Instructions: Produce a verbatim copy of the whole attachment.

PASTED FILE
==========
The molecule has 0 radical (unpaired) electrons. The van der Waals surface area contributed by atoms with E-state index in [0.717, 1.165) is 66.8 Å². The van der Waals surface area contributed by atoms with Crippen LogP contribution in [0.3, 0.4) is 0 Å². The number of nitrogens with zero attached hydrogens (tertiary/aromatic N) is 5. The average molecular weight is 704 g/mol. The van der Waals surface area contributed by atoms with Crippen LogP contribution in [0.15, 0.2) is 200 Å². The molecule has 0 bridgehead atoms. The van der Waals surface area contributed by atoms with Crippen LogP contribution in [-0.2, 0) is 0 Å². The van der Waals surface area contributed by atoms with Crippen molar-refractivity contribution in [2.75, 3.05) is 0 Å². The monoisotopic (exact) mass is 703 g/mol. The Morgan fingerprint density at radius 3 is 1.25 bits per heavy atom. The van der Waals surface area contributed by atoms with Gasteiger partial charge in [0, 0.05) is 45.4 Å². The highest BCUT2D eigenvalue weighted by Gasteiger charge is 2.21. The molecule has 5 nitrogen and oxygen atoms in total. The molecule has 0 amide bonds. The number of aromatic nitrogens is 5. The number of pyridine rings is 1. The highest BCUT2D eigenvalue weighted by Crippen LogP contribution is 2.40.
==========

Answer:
The molecule has 0 radical (unpaired) electrons. The van der Waals surface area contributed by atoms with E-state index in [0.717, 1.165) is 66.8 Å². The van der Waals surface area contributed by atoms with Crippen LogP contribution in [0.3, 0.4) is 0 Å². The number of nitrogens with zero attached hydrogens (tertiary/aromatic N) is 5. The average molecular weight is 704 g/mol. The van der Waals surface area contributed by atoms with Crippen LogP contribution in [0.15, 0.2) is 200 Å². The molecule has 0 bridgehead atoms. The van der Waals surface area contributed by atoms with Crippen LogP contribution in [-0.2, 0) is 0 Å². The van der Waals surface area contributed by atoms with Crippen molar-refractivity contribution in [2.75, 3.05) is 0 Å². The monoisotopic (exact) mass is 703 g/mol. The Morgan fingerprint density at radius 3 is 1.25 bits per heavy atom. The van der Waals surface area contributed by atoms with Gasteiger partial charge in [0, 0.05) is 45.4 Å². The highest BCUT2D eigenvalue weighted by Gasteiger charge is 2.21. The molecule has 5 nitrogen and oxygen atoms in total. The molecule has 0 amide bonds. The number of aromatic nitrogens is 5. The number of pyridine rings is 1. The highest BCUT2D eigenvalue weighted by Crippen LogP contribution is 2.40.